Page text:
Stacking internet radio rankings


Ken Dardis, President of Audio Graphics, did some analysis on Triton Digital’s February “Webcast Metrics” released last week. Dardis found numerous insights, including that the numbers don’t include all large webcasters; why Pandora may not have actually lost ground and why domestic listening seems so high. From his article:

These [Triton’s February Webcast Metrics] now carry accreditation from the Media Rating Council (MRC), which gives the package more punch. It’s important, however, to keep in mind that many large webcasting groups are not represented in these reports. All you really get is a listing of how Triton’s top clients are doing. For now, and until Arbitron makes a bid in this field, it’s all we have to work with.

To summarize, Pandora lost a little ground (due to a Pandora error in omitting code required to track listeners from ALL of its platforms); Katz Network had a slight uptick; CBS and Clear Channel were flat.

  “When concentrating on broadcasters’ streams, it seems, the amount of domestic listening is very high.”  

Remove Katz and Pandora, and you see the CBS and Clear Channel standing with more clarity.

The top pure-plays, sans Pandora, see Digitally Imported gaining to a larger degree than the others.

Second tier broadcasters – those in the 15,000-50,000 “Average Active Sessions” – are being drilled by Citadel, but all remain flat through the last couple months.

We’ll spend a few minutes with this today: 1) where I’m willing to admit being wrong, and 2) that listening isn’t just happening at work anymore.

First let’s talk about where “I’m wrong.”

Though I am confident the reason why will become obvious, let me correct myself with one statement made here repeatedly: “Nearly 30% of online radio’s audience will come from outside the United States.”

That is a broad-brush comment which includes pure-play radio stations. When concentrating on broadcasters’ streams, it seems the amount of domestic listening is very high.

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I’ll give these reasons for the above, starting with the decision by CBS to prohibit listening to its streams by anyone outside the United States. (The move makes great fiscal sense.) CBS delivers to advertisers a nationwide US audience, and it doesn’t have to worry about all the streaming copyright rules and fees governing other countries.

My guess (and that’s all it is, a guess) is that the other radio industry players have restricted their streams to US listeners, too. Which explains why nearly all of them are in the 90% domestic listeners range. Pure-plays show a much higher level of international audience; Digitally Imported has 79.2% from outside the US; AccuRadio is at 45.9%; and 977 Music plays to an international crowd that makes up 84.9% of its total audience.

If I were to place the experience I have had looking at logs from hundreds of pure-play radio stations, I’d stick with the claim that at least 30% of a station’s audience comes from outside the US. After this analysis, though, I’ll change my tune when America’s radio industry streamers are in the mix.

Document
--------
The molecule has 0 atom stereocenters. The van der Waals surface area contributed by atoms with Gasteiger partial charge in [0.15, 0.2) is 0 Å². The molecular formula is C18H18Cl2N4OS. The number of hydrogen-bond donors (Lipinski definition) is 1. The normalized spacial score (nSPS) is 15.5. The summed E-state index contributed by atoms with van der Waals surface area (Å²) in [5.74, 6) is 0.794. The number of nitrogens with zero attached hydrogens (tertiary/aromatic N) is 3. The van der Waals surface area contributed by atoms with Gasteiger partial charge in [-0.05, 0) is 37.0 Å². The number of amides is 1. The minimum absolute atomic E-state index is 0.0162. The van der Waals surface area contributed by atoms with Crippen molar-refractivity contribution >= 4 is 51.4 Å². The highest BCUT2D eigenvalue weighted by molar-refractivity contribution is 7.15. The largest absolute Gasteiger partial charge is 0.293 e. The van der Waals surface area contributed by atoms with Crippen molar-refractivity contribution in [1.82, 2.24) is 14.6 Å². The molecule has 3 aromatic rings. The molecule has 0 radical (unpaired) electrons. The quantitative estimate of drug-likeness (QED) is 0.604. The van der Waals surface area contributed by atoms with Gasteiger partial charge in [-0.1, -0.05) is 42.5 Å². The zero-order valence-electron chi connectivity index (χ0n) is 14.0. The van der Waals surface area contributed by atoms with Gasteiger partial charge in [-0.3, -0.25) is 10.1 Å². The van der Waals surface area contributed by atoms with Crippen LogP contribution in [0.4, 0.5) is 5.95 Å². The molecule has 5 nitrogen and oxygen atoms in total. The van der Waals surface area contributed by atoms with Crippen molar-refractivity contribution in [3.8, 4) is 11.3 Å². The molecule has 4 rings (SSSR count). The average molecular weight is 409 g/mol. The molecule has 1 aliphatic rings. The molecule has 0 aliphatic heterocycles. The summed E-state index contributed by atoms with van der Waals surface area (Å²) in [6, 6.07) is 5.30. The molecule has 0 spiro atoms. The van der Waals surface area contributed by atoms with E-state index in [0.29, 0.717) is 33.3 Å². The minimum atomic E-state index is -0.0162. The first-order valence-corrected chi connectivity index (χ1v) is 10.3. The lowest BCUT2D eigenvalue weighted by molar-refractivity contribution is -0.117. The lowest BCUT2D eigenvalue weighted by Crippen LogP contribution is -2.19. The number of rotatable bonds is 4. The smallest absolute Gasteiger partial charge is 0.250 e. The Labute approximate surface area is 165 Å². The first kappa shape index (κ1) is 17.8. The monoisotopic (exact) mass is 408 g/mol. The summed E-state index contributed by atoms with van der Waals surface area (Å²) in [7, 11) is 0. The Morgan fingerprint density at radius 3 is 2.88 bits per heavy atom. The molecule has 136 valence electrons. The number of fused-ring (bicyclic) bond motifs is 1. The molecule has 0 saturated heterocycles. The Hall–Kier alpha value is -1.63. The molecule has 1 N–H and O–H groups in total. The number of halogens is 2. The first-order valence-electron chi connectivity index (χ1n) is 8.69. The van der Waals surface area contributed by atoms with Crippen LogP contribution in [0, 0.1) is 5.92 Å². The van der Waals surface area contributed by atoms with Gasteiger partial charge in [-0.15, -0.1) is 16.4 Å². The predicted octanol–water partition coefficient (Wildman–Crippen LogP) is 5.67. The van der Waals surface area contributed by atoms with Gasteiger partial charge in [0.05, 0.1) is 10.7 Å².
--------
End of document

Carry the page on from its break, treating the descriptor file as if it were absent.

The other reason we see a high level of domestic listenership, for our US based radio industry, is that very few of the stations rank highly on search engines. If you can’t be found through search, where most listeners go to find new stations, you aren’t going to end up on the radar screen of people living outside the United States. You are primarily being driven to a station’s stream through hearing mentions of it on the air, in your local market.

The other topic needing a brief mention is in the percentage of listening that occurs on the weekends.

Since webcasting made its debut, the cry has been it’s an “at work” audience. While the percentage for that crowd is still high, look at how much of these groups’ total listening is done on the weekend.

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Don’t need to go much deeper on this. You can look at the full Triton Digital Webcast Metrics here.

One last observation. As you go through the loosely knit numbers on the charts, think about how much easier it is to understand what these numbers say when they appear in graphs. Then, begin to translate this way of interpreting what’s happening in the radio industry to what you could be producing for a client who is now looking for a better definition of what their money has bought.

While the radio industry flocks to each Webcast Metrics when it’s displayed, why is it this same group of executives cannot provide for their clients a similar data rundown of how an ad campaign is performing? It’s still the best way to explain the where and when of an online radio audience.

If you want to go one step farther, you can also create similar ways of explaining on-air campaigns. That’s something we’ll talk more about in the coming weeks.

–Ken Dardis, President, Audio Graphics, Inc. [email protected] 440-564-7437. Among other things, Audio Graphics does analytics, metrics, radio industry ROI strategy, as well as online radio audience poll surveys with support of Borrell Associates.